Number one, they believe that this is a climate crisis now. Our joint statement was entitled U.S./China Joint Statement on Climate Crisis. They've never done that. They now have, in the body of the text, they've agreed they have to do change and do something in the 2020-2030 (time frame). They've agreed that the peaking now, they think may be able to take place by 2025, (20)24. We don't know yet. So we're in an ongoing negotiation with them.

And where we are in the aftermath of the summit that we had, where President Xi made some of these announcements, is that we've got to go back to work. We have five more months left to get them to embrace something that we believe you will view, hopefully, as a legitimate, you know, a legitimate initiative that makes sense.

We're not there yet. And So I think both on thee -- and I've made it clear, there are serious issues, we all know, with China. Issues from Hong Kong to Taiwan to the South China Sea to access to the marketplace, cyber, and cyber theft. These are big challenges.

But historically, we've always proven ourselves capable of negotiating, even when we have big disagreements.

(Kerry pointed to President Ronald Reagan negotiating with Russian President Mikhail Gorbachev on nuclear warheads.)

"Let me just say in closing, I think your success will be tied to China," Rep. Michael McCaul (R-Texas) told Kerry. And I think the more you can hold the CCP to the same standards as the United States, I think the more successful you'll be, but we're not seeing that right now."

Rep. Brad Sherman (D-Calif.) reminded Kerry that China cannot be trusted to match its deeds to its words:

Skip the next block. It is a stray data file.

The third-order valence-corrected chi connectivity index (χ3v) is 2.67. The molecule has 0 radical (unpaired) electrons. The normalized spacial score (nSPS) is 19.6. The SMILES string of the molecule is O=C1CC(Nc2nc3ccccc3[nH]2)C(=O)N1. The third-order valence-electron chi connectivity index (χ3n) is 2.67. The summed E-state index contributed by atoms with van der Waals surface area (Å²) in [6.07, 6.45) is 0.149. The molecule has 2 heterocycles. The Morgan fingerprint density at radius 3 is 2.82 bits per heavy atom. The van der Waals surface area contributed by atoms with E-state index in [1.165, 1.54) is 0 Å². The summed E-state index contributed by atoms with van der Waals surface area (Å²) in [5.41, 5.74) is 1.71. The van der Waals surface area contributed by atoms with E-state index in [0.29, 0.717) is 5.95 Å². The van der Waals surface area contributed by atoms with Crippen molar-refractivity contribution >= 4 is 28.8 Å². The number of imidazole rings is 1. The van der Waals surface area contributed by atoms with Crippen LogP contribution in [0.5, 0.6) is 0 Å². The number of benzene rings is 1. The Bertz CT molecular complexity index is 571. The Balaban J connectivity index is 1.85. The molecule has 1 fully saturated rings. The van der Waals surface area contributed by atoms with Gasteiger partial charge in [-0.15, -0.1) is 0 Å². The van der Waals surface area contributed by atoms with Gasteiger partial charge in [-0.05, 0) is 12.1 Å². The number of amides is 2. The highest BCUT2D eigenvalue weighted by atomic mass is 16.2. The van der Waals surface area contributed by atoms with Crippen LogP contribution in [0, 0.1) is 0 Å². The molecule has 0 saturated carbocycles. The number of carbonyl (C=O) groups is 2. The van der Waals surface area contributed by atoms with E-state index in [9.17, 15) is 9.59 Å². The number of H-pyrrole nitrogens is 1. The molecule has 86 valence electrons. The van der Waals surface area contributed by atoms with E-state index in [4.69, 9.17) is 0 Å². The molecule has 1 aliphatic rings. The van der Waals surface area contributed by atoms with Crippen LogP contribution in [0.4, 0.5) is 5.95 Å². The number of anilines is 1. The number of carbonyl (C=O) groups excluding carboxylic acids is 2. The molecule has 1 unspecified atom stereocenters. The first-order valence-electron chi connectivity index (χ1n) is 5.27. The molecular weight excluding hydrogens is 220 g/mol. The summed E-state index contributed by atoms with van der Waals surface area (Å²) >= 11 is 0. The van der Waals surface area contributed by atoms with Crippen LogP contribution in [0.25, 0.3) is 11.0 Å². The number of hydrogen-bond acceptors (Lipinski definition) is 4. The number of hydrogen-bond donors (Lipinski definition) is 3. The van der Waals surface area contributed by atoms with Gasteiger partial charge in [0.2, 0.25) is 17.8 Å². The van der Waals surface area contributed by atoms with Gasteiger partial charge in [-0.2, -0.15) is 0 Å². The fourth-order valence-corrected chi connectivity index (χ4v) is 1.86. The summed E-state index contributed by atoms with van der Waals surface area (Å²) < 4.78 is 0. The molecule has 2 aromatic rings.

As we focused on, we're dealing with China. And China has grudgingly made a few comments, as you just pointed out. They've been willing to use the word "crisis." But the fact is, even if China uses the word crisis, even if they make a commitment, they many not actually do anything on the ground.

What they do on the ground is more important than what they say. And every week, they build a new, large coal-fired power plant. Week after week. And when you build this plant, it's not with the intention that they're going to decommission it five or ten years after they put it online. As others have pointed out, they're also financing coal-fired power plants around the world.

You are a very good diplomat a-- you're very persuasive. But all you have in your toolbox is a chance to appeal to the conscience of a regime that Ranking Member McCaul has described as genocidal. A regime that puts its own people by the millions in concentration camps, and we have given you the job of appealing to their better nature -- appealing to their conscience, in getting them to spend hundreds of billions of dollars in order to help their fellow human beings.

Sherman asked Kerry if he would be in a stronger position if Congress authorized an additional ten percent tariff on all goods coming into the United States from China and got our allies to go along.

Kerry responded that President Biden has asked for an evaluation of placing an additional cost on countries "that are not responsible with what they're doing."

"No decision has been made about deploying that or doing it, but I think Congress looking at this would be a very, you know, important analysis. And important undertaking to sort of look at the dynamics of this."

Kerry agreed that "In the endeavor with China, you have to be eyes wide open. You can't go in and just take words."


Also see:
Energy Expert: 'One of the Most Resilient Types of Power Is a Coal-Fired Power Plant'